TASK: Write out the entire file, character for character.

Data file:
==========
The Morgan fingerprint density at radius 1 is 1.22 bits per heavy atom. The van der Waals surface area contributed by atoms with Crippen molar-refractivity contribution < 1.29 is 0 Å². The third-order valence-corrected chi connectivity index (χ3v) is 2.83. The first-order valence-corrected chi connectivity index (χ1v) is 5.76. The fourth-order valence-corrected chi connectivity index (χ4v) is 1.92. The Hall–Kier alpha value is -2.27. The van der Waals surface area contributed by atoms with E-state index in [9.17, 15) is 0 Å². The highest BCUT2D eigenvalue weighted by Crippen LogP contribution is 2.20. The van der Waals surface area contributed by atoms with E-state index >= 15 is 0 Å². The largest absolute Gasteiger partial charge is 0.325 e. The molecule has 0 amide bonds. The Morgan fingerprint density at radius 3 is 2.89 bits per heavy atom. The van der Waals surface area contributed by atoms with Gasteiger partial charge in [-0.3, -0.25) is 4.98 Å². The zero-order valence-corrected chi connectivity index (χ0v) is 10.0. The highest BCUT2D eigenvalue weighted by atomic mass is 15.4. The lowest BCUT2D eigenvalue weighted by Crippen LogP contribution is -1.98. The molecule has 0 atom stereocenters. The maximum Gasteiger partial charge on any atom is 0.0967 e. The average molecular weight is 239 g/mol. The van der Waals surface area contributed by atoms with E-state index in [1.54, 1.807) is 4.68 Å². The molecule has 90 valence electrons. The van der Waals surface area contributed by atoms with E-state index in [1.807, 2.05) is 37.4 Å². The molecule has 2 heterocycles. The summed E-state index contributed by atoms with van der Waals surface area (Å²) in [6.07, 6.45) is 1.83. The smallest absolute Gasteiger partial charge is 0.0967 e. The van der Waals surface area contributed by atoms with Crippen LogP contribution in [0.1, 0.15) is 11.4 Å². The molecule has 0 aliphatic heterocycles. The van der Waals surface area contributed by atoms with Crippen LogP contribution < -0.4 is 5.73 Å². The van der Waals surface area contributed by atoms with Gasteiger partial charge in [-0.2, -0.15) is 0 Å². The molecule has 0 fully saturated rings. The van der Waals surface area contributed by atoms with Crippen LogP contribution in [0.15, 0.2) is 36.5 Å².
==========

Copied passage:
The Morgan fingerprint density at radius 1 is 1.22 bits per heavy atom. The van der Waals surface area contributed by atoms with Crippen molar-refractivity contribution < 1.29 is 0 Å². The third-order valence-corrected chi connectivity index (χ3v) is 2.83. The first-order valence-corrected chi connectivity index (χ1v) is 5.76. The fourth-order valence-corrected chi connectivity index (χ4v) is 1.92. The Hall–Kier alpha value is -2.27. The van der Waals surface area contributed by atoms with E-state index in [9.17, 15) is 0 Å². The highest BCUT2D eigenvalue weighted by Crippen LogP contribution is 2.20. The van der Waals surface area contributed by atoms with E-state index >= 15 is 0 Å². The largest absolute Gasteiger partial charge is 0.325 e. The molecule has 0 amide bonds. The Morgan fingerprint density at radius 3 is 2.89 bits per heavy atom. The van der Waals surface area contributed by atoms with Gasteiger partial charge in [-0.3, -0.25) is 4.98 Å². The zero-order valence-corrected chi connectivity index (χ0v) is 10.0. The highest BCUT2D eigenvalue weighted by atomic mass is 15.4. The lowest BCUT2D eigenvalue weighted by Crippen LogP contribution is -1.98. The molecule has 0 atom stereocenters. The maximum Gasteiger partial charge on any atom is 0.0967 e. The average molecular weight is 239 g/mol. The van der Waals surface area contributed by atoms with E-state index in [1.54, 1.807) is 4.68 Å². The molecule has 90 valence electrons. The van der Waals surface area contributed by atoms with E-state index in [1.807, 2.05) is 37.4 Å². The molecule has 2 heterocycles. The summed E-state index contributed by atoms with van der Waals surface area (Å²) in [6.07, 6.45) is 1.83. The smallest absolute Gasteiger partial charge is 0.0967 e. The van der Waals surface area contributed by atoms with Crippen LogP contribution in [0.1, 0.15) is 11.4 Å². The molecule has 0 aliphatic heterocycles. The van der Waals surface area contributed by atoms with Crippen LogP contribution < -0.4 is 5.73 Å². The van der Waals surface area contributed by atoms with Gasteiger partial charge in [-0.2, -0.15) is 0 Å². The molecule has 0 fully saturated rings. The van der Waals surface area contributed by atoms with Crippen LogP contribution in [0.15, 0.2) is 36.5 Å².